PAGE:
Write-up courtesy of Luke Robson
For this week’s Game Changer, the Penn State Sports Business Conference team has chosen to highlight former Women’s National Basketball Association’s star player, Sheryl Swoopes. Swoopes quickly established her dominance on the court and stamped her name in the record books as one of the WNBA’s most decorated players to ever step on the court.
Growing up, Sheryl was raised by her mother, Louise, in the town of Brownfield, Texas. After competing with her three older brothers in the driveway at home, Sheryl started to realize that she was gifted in the sport. Once a couple more years passed, Louise signed her daughter up to play in the local children’s league that is known by many individuals today as Little Dribblers. Looking to take the next step in her career, Swoopes tried out for the Brownfield High School women’s basketball team and earned herself a spot as a starter.
As time went on, it did not take long for coaches, fans, and even players to realize the talent she possessed with a basketball in her hands. Various colleges swarmed into the gymnasium to catch a glimpse of Sheryl on the court. After graduating from Brownfield, she was lined up to attend the University of Texas, but after arriving she decided that the school was not fit for her. Quickly, Swoopes transferred to South Plains College where she would remain for two years before transferring to her final destination, Texas Tech. It was here where her dreams of playing basketball for a living started to turn into a reality.
At Texas Tech, Sheryl Swoopes scored a total of 1,645 points, averaged 24.9 points per game (best in school history), 9 rebounds per game, 4.4 assists per game, and locked in a 52.7% field goal percentage over her two years at the University. Additionally, she accumulated 3 triple doubles and 23 double-doubles, 14 of which came during her senior season.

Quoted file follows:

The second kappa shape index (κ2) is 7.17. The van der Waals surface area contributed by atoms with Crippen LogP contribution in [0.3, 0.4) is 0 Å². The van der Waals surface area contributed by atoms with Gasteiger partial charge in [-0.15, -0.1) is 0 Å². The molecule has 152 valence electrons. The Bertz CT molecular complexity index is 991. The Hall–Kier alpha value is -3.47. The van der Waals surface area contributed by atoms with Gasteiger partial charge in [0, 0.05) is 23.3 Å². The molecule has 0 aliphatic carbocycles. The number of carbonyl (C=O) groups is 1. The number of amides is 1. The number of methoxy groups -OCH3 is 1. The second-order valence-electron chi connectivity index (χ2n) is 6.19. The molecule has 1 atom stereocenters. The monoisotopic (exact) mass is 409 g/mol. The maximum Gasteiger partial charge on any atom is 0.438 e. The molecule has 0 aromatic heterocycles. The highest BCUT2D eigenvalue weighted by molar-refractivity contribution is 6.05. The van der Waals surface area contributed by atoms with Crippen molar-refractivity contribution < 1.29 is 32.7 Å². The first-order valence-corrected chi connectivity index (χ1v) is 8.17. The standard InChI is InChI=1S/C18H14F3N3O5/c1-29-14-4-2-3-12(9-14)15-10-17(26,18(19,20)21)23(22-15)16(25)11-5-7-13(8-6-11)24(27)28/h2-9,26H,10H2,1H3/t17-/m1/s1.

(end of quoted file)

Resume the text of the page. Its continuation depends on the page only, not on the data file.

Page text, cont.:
Although she had two great years at Texas Tech, many people specifically remember her senior season back in 1993. During this time, Swoopes led the Red Raiders to their one and only National Championship Title by scoring 47 points to defeat Ohio State, surpassing Bill Walton’s previous record of 44 points. Due to this, she received the Naismith College Player of the Year award, Honda Sports Award, WBCA Player of the Year, Division-I All American, and the Sportswoman of the Year all in the year 1993.
After college, Sheryl joined the Houston Comets becoming the first player to be signed in the WNBA. She would remain with the Comets for 11 years before signing with both the Seattle Storm and the Tulsa Shock where she played one more season in the league amongst both teams. Over her 12 seasons, Swoopes accumulated 4,875 points, 1,596 rebounds, 1,037 assists, and a countless number of awards (first 3-time WNBA MVP and Defensive Player of the Year, 4-time WNBA Champion, 6-time WNBA All Star, etc.). Through great success, Sheryl Swoopes also became the first women’s basketball player to have a Nike shoe named after her, “Air Swoopes.”
Sheryl’s brilliance on the court was not only recognized at a national level, but also on a global level. In 1994, she was named to the USA National team for the first time earning herself a bronze medal in a hard-fought game against Australia during the World Championships. After this, Swoopes went on to play in the 1996, 2000, and 2004 Olympic Games where her and the rest of the team would go on to win 3 gold medals.
Off the court, Sheryl Swoopes originally married her high school sweetheart, Jordan Jackson. The two had a son together and were with each other from the years 1995-1999. After separating with Jackson, Swoopes waited a few years before announcing to the world that she was gay in 2005, becoming one of the highest-profile athletes to do so publicly while playing a team sport.
She stated that discovering that she was gay just sort of happened, but she is a firm believer that people cannot control the feelings of falling in love with another individual. In 2006, Equality Forum named her an LGBT History Month Icon. Her and her partner, Alisa Scott, would raise Sheryl’s son up until 2011 when the couple had finally broken up. Later that same year, Swoopes got engaged to her longtime male friend, Chris Unclesho, but did not finally marry until 2017. Both Sheryl and Chris remain together to this day.
All in all, Sheryl Swoopes’ excellence in college, the WNBA, and the USA National team solidified herself as one of the all-time great women’s basketball players. To add to that, her willingness to step out of her shell and announce to the world that she is gay has paved the way for other individuals similar to her to express themselves openly without the fear of rejection. With that being said, the Penn State Sports Business Conference team could not be prouder to name Sheryl Swoopes as this week’s Game Changer.